Come to the Feast

My four-year-old is a fantastic party-thrower.  When inspiration strikes her heart, coasters become plates, napkins unfurl to cover a coffee table, and piles of play food appear in various containers which may or may not have been originally intended for food.

This set-up sometimes grows more elaborate, with pillows (or furniture) moving about to accommodate the party-goers for her tea party—or birthday party—or Christmas feast.  And, does she ever invite her guests: snowmen, Barbie dolls, cows, cats, or Cookie Monster.  She does not discriminate.  And, when she’s run out of available babies (aka “dolls”) and stuffies (aka “stuffed animals”), she goes even further afield: she invites Mom and Dad…and maybe her baby brother (aka Godzilla).

My daughter has a gift for calling us to the table to celebrate.  It’s hard to refuse her—even if we’re feeling somewhat frantic about work, even if it’s close to bedtime, even if we don’t totally feel like sitting on the floor while her stuffed kitty has the comfy pillow.  We try to enter into her joy—because it feels wrong not to.  It feels like we’d be missing an important opportunity—not just for her play and creativity, but for our relationship with our beloved little one who calls us to come, for everything is ready.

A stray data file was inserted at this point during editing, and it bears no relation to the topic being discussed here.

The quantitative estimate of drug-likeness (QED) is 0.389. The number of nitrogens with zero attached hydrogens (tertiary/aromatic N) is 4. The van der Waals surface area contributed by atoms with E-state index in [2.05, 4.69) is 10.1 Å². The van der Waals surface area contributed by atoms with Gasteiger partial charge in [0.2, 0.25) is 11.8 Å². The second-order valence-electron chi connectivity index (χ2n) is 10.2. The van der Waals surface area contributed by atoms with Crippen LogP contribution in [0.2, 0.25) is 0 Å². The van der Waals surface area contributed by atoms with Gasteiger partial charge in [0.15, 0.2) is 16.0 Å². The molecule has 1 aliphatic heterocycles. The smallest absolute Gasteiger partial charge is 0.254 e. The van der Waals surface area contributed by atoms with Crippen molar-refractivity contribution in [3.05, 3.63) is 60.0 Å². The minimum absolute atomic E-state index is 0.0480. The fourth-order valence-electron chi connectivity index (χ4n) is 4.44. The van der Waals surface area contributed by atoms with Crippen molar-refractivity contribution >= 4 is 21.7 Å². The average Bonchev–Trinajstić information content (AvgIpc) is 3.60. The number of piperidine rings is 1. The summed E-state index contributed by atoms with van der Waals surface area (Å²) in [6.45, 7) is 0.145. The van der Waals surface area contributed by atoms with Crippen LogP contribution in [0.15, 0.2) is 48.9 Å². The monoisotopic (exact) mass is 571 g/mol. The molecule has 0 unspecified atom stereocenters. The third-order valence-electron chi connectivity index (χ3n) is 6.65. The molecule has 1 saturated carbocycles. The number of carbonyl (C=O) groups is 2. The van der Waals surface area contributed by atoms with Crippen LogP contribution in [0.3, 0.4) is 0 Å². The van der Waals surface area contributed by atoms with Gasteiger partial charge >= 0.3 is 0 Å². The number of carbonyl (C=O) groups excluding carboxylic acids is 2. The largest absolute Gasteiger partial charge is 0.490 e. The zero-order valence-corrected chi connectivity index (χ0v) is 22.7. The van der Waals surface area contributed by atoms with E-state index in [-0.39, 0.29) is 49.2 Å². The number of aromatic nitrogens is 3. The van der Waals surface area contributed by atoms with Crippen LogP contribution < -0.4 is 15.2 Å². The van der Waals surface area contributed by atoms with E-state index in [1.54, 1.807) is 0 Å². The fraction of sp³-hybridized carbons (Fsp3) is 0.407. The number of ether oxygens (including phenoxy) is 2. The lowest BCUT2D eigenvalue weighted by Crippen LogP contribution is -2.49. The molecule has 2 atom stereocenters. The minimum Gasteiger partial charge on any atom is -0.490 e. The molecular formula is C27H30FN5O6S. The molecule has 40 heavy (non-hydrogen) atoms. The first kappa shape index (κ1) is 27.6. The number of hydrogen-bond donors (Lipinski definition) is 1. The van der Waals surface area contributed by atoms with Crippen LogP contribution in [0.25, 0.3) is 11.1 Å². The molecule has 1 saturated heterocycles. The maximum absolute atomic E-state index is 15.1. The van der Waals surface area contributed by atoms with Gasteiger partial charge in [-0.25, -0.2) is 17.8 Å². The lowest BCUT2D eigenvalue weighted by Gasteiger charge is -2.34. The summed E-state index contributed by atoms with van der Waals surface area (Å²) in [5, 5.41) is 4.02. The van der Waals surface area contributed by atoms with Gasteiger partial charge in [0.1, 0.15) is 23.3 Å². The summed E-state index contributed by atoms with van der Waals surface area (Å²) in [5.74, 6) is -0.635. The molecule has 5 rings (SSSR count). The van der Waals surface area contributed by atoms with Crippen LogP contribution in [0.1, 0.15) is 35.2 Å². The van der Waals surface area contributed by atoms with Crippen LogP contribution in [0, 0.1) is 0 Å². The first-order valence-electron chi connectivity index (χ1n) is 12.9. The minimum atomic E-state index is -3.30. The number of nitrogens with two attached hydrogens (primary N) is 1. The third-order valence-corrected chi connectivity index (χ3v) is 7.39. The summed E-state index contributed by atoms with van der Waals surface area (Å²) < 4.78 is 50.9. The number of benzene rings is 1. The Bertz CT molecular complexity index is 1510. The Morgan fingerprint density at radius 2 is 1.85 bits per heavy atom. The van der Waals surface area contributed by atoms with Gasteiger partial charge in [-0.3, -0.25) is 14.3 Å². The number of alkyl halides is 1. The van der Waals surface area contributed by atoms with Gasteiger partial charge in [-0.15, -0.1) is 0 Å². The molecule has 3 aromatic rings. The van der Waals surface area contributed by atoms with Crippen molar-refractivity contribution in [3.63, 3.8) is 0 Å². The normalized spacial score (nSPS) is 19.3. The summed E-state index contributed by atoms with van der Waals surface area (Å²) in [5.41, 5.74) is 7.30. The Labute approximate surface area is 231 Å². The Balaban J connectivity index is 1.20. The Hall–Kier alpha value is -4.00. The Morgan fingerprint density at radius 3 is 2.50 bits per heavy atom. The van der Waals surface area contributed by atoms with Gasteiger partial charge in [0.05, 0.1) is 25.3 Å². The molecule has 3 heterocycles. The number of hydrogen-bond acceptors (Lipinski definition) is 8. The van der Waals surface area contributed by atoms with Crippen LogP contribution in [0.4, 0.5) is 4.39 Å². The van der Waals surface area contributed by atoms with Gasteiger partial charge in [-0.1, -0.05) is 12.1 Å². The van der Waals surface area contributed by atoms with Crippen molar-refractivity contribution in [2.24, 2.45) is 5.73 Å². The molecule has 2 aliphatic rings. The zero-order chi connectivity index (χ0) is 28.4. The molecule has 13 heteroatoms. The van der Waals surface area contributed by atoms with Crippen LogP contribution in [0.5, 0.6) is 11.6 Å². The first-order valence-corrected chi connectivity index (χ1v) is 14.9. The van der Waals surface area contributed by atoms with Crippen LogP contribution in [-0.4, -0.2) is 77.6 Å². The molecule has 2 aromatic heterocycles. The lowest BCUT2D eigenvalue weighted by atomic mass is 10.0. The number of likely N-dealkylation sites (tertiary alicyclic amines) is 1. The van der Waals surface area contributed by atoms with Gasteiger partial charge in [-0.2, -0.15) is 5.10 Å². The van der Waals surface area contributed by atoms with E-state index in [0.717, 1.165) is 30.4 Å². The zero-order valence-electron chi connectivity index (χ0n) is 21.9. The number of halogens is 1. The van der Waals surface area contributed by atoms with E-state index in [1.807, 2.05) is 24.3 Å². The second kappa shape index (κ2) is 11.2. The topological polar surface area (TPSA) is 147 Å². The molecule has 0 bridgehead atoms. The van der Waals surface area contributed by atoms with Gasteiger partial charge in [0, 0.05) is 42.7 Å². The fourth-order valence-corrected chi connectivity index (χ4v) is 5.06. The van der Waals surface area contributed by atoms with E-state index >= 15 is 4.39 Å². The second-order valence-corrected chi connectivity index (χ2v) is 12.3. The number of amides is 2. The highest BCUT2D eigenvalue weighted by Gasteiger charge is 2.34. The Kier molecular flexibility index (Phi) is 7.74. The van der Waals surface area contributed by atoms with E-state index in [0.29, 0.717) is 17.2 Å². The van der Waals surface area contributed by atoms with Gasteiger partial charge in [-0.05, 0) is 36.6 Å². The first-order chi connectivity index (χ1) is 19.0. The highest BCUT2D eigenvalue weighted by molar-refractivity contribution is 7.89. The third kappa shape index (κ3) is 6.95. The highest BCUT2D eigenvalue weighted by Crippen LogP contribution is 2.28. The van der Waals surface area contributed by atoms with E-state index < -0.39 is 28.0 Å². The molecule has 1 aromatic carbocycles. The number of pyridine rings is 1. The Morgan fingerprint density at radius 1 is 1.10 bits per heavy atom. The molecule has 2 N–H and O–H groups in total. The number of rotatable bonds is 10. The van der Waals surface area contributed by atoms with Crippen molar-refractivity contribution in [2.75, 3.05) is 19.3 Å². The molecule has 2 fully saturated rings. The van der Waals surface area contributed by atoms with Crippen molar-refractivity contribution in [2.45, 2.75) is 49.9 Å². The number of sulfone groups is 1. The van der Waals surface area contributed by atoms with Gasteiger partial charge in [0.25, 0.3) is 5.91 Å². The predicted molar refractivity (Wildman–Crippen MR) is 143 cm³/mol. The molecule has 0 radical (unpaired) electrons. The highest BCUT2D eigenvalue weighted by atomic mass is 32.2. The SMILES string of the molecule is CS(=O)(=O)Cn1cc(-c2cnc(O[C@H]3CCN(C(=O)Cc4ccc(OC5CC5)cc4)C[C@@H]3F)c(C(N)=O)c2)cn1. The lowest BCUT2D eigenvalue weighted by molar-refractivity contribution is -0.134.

In our liturgical year, we just began the Gospel of Luke—which recounts some of the great banquet parables.  In these images, like Luke 14, the party planned is just as elaborate as our daughter’s tea parties with mismatched Tupperware, and is prepared with a similar, unbridled joy.  But in the parable—the guests aren’t as gracious.  They are too busy, think it’s too late, or have too many excuses not to step out of their cornered, claustrophobic worlds.  They choose not  to enter into the joyful delight which is the invitation of the Living God.  And so the master announces to the servant: “Go out to the roads and country lanes and compel them to come in, so that my house will be full” (Luke 14:23).

We are a hair’s breadth away from being those same, ungracious guests every time we are tempted to ignore kindness, joy, and creative love calling us to the feast.  Maybe we can only stay for a few moments—maybe we need to promise to leave the set-up for the morning so play can begin again.  But, taking those moments to be in relationship with a little one who loves us, reminds us that we are designed for love.  We are the little ones of God, after all—and how God’s heart must hurt when we ignore the invitation to the feast.  There’s a reason that the one seated at the table turns to Jesus and says: “Blessed is the one who will eat at the feast in the kingdom of God” (Luke 14:15).

May you have a blessed Christmas season, and a much-needed New Year.

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